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2013 Federal CASIC Workshops
Link to a non-federal Web site
Workshops Information:
Previous FedCASIC Workshops:

Held March 19th to March 21st, 2013 at the Bureau of Labor Statistics, Washington, D.C.
Sponsored by the Bureau of Labor Statistics and the U.S. Census Bureau.

2013 FedCASIC Presentations

Tuesday Sessions

Wednesday Sessions

  1. Mobile Technology Assessments for Cost, Experience, and Quality (4 presentations)
  2. Paradata as Intelligence for Decision Making: Methods to Control Cost, Quality, and Production Operations
  3. Management Challenges in CAI Survey Organizations
  4. Blending CASIC Designs with Data from Records (4 presentations)
  5. Applications of Mobile Technology in the Developing World, Agriculture and Longitudinal Studies (4 presentations)
  6. Responsive / Adaptive Design - A Decision Making Approach: Using Intelligence to Adjust Data Collection Strategies (5 presentations)
  7. Data Management (4 presentations)
  8. Addressing and Reducing Respondent Burden to Gain Cooperation (5 presentations)

Thursday Sessions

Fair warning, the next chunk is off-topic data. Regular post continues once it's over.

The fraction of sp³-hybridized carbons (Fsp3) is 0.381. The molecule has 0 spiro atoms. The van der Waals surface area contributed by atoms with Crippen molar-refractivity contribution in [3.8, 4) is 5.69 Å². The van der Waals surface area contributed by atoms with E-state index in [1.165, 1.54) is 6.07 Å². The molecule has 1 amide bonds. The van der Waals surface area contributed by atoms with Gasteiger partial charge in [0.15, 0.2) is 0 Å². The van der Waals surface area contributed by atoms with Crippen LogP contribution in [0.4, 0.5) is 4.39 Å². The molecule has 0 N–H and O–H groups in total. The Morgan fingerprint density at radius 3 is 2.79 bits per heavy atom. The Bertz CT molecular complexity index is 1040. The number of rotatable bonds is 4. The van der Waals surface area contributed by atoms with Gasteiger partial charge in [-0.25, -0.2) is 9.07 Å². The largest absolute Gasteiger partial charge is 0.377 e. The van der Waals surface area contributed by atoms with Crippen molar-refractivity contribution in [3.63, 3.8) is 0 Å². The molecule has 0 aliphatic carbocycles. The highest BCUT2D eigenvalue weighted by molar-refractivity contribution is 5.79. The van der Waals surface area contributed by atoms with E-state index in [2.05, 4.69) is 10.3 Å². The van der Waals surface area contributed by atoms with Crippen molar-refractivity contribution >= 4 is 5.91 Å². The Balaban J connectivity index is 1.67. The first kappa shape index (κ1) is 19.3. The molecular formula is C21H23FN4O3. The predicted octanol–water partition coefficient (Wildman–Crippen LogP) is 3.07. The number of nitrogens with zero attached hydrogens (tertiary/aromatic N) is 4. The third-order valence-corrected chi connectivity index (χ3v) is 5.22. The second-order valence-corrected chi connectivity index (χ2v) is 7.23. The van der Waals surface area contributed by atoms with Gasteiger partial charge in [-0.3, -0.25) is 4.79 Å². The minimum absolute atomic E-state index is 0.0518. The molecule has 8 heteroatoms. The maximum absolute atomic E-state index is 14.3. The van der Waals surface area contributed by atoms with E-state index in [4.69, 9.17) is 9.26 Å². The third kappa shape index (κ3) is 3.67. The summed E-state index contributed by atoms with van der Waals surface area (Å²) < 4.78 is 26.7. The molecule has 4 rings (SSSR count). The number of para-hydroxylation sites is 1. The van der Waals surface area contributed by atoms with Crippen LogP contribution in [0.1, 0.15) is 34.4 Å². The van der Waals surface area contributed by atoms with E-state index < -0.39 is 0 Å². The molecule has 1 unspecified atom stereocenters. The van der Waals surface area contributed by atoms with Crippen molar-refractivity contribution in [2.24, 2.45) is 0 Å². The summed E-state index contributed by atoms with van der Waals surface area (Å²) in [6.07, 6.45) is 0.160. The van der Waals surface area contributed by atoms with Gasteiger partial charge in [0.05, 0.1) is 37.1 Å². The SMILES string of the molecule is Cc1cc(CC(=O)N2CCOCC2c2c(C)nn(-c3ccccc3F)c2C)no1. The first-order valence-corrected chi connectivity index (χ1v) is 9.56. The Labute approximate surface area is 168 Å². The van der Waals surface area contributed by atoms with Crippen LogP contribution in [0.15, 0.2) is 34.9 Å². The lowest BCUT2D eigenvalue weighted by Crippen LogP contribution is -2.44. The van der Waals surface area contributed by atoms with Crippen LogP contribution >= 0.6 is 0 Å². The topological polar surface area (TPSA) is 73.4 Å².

1. Web-Based Surveys (5 presentations)
  2. Protecting Systems, Data and People in a Rapidly Changing Environment
  3. Survey Uses of Metadata (4 presentations)
  4. New Technologies throughout the Survey Lifecycle (5 presentations)

Opening Keynote Speaker

Emerging Technologies: New Opportunities, Old Challenges
Michael Link, The Nielsen Company Link to a non-federal Web site

Over the past decade advancements in communications and database technologies have radically changed how people access and share information. As a result the opportunities for researchers to measure attitudes, opinions, and behaviors in new ways have gone through perhaps a greater transformation recently than in any previous point in history and this trend appears likely to continue. The availability of smartphones and ubiquity of social media are inter-connected trends which may provide researchers with new data collection tools and alternative sources of information to augment or, in some cases, replace traditional survey research methods. However, this brave new world is not without its share of issues and pitfalls - technological, statistical, and methodological.